Organic ice experiment makes amino acids, as described in Nature, vol 416, 28 March 2002. Ever since carbon containing molecules were discovered in interstellar space and amino acids were found in meteorites some scientists have believed that life evolved from organic molecules delivered to earth from outer space. Scientists at the Sackler Laboratory for Astrophysics, Leiden (Germany) and Centre Biophysique Moleculaire, Orleans (France) placed ice crystals containing simple molecules such as carbon dioxide, ammonia and methanol into a vacuum and irradiated them with ultra-violet light to see if organic molecules could be formed in an environment like that in outer space. They produced 28 different organic molecules including four amino acids that are found in living cells.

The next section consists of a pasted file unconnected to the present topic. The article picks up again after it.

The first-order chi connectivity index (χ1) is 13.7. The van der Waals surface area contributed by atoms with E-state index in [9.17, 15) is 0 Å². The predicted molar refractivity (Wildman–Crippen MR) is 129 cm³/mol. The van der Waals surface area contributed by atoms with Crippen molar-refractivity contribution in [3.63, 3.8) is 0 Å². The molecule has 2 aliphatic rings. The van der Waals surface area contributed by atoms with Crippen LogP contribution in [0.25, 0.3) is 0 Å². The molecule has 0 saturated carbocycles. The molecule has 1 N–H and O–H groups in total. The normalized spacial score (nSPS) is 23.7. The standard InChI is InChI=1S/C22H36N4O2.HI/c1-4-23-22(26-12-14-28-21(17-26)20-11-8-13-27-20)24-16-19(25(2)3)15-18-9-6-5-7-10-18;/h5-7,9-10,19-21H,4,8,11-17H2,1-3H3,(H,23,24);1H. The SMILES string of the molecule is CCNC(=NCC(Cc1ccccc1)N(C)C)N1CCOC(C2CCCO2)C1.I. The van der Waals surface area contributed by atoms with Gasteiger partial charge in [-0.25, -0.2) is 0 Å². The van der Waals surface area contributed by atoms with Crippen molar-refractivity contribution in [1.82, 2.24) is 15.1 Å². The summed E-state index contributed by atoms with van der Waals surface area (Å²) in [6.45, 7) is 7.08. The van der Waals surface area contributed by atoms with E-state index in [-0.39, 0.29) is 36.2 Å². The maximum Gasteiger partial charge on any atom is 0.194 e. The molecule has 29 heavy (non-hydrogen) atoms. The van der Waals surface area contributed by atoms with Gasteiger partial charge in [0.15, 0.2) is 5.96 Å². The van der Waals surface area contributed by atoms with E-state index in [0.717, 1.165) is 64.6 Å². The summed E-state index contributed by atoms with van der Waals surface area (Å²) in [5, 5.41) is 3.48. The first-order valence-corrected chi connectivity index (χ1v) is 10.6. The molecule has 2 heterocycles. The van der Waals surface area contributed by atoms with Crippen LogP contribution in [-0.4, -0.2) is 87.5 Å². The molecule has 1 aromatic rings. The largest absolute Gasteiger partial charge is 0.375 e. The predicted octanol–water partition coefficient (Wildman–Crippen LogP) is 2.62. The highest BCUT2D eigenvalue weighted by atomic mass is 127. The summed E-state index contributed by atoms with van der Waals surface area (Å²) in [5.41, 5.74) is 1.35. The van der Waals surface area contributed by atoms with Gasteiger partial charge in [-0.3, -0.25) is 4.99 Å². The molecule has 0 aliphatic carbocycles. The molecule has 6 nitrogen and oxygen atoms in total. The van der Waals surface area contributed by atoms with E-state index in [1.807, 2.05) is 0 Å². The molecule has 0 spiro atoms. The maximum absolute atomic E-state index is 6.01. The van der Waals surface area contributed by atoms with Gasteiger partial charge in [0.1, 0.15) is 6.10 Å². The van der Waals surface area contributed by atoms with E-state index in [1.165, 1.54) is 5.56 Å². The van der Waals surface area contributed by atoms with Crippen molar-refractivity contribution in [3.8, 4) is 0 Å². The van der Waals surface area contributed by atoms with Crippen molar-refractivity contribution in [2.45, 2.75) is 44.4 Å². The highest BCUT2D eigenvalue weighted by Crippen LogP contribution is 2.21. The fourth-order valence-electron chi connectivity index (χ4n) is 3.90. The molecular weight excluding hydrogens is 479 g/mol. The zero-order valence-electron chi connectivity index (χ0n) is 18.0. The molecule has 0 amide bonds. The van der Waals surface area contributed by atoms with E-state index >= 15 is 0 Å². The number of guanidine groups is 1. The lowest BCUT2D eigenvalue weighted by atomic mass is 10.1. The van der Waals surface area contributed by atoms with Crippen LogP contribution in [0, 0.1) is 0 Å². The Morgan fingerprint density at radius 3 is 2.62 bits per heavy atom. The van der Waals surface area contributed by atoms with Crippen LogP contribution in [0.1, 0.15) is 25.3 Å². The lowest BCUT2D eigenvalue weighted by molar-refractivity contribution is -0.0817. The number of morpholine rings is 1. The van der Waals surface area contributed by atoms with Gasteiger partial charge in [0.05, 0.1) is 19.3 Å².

Editorial Comment: This experiment is no better at explaining the origin of life than the original “organic soup” experiments carried out by Stanley Miller almost 50 years ago. It simply proves is that organic chemists can make organic molecules, but the fatal flaw in this experiment is the same as in Miller’s original experiment. The amino acids they made were a mixture of right and left “handed” forms. Amino acids come in two forms that are chemically the same but have slightly different shapes, just like your two hands. Amino acids in living things are all left handed. The chemists who did this experiment were able to separate the two forms but that proves it takes an outside pre-existent intelligent designer to produce pure left (or right handed) molecules. (Ref. amino acids, origin of life, space)